“Memristors allow computers to perform many operations at the same time without having to move data around, thereby reducing latency, energy requirements, costs and chip size,” Dr. Mohammad explained. “We are focused on extending the logic gate design of the current memristor architecture with one that leads to even greater reduction of latency, energy dissipation and size.”

Logic gates control an electronics logical operation on one or more binary inputs and typically produce a single binary output. That is why they are at the heart of what makes a computer work, allowing a CPU to carry out a given set of instructions, which are received as electrical signals, using one or a combination of the seven basic logical operations: AND, OR, NOT, XOR, XNOR, NAND and NOR.

The team’s latest work is aimed at advancing a memristor’s ability to perform a complex logic operation, known as the XNOR (Exclusive NOR) logic gate function, which is the most complex logic gate operation among the seven basic logic gates types.

Designing memristive logic gates is difficult, as they require that each electrical input and output be in the form of electrical resistance rather than electrical voltage.

“However, we were able to successfully design an XNOR logic gate prototype with a novel structure, by layering bipolar and unipolar memristor types in a novel heterogeneous structure, which led to a reduction in latency and energy consumption for a memristive XNOR logic circuit gate by 50% compared to state-of the art state full logic proposed by leading research institutes,” Dr. Mohammad revealed.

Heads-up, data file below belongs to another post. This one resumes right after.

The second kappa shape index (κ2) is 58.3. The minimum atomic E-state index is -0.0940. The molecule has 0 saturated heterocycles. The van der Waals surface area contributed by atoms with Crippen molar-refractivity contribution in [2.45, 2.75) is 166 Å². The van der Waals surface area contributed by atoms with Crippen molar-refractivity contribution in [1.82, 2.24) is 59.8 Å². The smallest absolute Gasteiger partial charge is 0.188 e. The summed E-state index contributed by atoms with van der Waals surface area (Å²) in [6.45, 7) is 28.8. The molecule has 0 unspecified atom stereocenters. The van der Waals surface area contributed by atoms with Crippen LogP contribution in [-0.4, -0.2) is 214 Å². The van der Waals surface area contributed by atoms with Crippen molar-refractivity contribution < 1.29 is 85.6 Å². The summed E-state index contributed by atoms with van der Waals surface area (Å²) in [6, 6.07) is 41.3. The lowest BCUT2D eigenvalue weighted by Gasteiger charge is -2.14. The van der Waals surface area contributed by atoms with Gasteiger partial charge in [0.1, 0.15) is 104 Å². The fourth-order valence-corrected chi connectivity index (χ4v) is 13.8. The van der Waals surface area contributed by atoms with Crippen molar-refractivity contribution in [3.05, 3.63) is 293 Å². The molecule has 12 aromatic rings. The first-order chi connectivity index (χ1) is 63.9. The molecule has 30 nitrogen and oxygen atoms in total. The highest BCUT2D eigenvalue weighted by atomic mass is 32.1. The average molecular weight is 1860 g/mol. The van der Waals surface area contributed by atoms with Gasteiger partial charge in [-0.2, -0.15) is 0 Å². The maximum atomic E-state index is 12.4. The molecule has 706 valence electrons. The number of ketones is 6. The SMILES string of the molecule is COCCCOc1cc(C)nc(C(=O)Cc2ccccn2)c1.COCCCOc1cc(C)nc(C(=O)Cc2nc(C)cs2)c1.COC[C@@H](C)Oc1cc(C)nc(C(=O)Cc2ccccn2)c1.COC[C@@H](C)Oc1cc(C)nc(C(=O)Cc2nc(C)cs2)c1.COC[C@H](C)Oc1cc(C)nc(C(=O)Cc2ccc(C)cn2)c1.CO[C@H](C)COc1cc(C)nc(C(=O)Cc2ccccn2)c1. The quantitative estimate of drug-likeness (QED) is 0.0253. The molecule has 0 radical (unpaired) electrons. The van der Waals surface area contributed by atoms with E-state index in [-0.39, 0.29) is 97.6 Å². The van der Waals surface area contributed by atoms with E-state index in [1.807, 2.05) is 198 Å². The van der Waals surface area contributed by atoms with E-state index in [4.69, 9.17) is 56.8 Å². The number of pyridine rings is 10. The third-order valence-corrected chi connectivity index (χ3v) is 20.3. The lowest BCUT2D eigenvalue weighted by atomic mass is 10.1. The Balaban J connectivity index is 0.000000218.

The team’s current work builds on five years of research in the field of memristors, which is expected to reach a market value of US$384 million by 2025, according to a recent report from Research and Markets. Up to now, the team has fabricated and characterized several memristor prototypes, assessing how different design structures influence efficiency and inform potential applications. Some innovative memristor technology applications the team discovered include machine vision, radiation sensing and diabetes detection. Two patents have already been issued by the US Patents and Trademark Office (USPTO) for novel memristor designs invented by the team, with two additional patents pending.

Their robust research efforts have also led to the publication of several papers on the technology in high impact journals, including The Journal of Physical Chemistry, Materials Chemistry and Physics, and IEEE TCAS. This strong technology base paved the way for undergraduate senior students Reem Aldahmani, Amani Alshkeili, and Reem Jassem Jaffar to build novel and efficient memristive sensing prototypes.